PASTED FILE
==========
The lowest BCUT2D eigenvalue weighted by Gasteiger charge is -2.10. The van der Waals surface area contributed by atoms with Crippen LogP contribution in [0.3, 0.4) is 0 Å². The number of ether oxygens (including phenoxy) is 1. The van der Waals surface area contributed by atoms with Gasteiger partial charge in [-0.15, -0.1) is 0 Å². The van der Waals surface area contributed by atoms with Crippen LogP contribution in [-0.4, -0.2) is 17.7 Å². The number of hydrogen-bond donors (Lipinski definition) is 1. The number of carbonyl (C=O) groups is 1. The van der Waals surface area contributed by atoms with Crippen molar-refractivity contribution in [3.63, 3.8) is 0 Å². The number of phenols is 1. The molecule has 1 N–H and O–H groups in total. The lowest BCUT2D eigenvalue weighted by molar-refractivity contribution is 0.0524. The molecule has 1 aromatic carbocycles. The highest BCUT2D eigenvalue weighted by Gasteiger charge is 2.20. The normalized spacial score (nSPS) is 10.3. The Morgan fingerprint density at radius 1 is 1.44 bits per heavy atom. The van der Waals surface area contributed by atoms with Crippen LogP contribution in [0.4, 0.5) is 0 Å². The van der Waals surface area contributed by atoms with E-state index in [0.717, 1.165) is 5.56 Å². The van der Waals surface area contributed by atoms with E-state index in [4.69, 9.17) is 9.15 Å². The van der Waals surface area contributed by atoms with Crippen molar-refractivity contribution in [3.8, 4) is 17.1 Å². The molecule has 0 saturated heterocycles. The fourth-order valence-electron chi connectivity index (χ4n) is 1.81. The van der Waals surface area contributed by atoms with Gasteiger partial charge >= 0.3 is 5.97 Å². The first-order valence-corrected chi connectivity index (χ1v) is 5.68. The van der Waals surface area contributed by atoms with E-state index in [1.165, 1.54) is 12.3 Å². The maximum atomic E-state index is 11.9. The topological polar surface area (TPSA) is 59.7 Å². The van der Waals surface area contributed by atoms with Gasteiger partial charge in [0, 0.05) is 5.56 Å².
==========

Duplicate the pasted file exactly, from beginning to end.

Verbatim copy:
The lowest BCUT2D eigenvalue weighted by Gasteiger charge is -2.10. The van der Waals surface area contributed by atoms with Crippen LogP contribution in [0.3, 0.4) is 0 Å². The number of ether oxygens (including phenoxy) is 1. The van der Waals surface area contributed by atoms with Gasteiger partial charge in [-0.15, -0.1) is 0 Å². The van der Waals surface area contributed by atoms with Crippen LogP contribution in [-0.4, -0.2) is 17.7 Å². The number of hydrogen-bond donors (Lipinski definition) is 1. The number of carbonyl (C=O) groups is 1. The van der Waals surface area contributed by atoms with Crippen molar-refractivity contribution in [3.63, 3.8) is 0 Å². The number of phenols is 1. The molecule has 1 N–H and O–H groups in total. The lowest BCUT2D eigenvalue weighted by molar-refractivity contribution is 0.0524. The molecule has 1 aromatic carbocycles. The highest BCUT2D eigenvalue weighted by Gasteiger charge is 2.20. The normalized spacial score (nSPS) is 10.3. The Morgan fingerprint density at radius 1 is 1.44 bits per heavy atom. The van der Waals surface area contributed by atoms with Crippen LogP contribution in [0.4, 0.5) is 0 Å². The van der Waals surface area contributed by atoms with E-state index in [0.717, 1.165) is 5.56 Å². The van der Waals surface area contributed by atoms with E-state index in [4.69, 9.17) is 9.15 Å². The van der Waals surface area contributed by atoms with Crippen molar-refractivity contribution in [3.8, 4) is 17.1 Å². The molecule has 0 saturated heterocycles. The fourth-order valence-electron chi connectivity index (χ4n) is 1.81. The van der Waals surface area contributed by atoms with Gasteiger partial charge >= 0.3 is 5.97 Å². The first-order valence-corrected chi connectivity index (χ1v) is 5.68. The van der Waals surface area contributed by atoms with E-state index in [1.165, 1.54) is 12.3 Å². The maximum atomic E-state index is 11.9. The topological polar surface area (TPSA) is 59.7 Å². The van der Waals surface area contributed by atoms with Gasteiger partial charge in [0, 0.05) is 5.56 Å².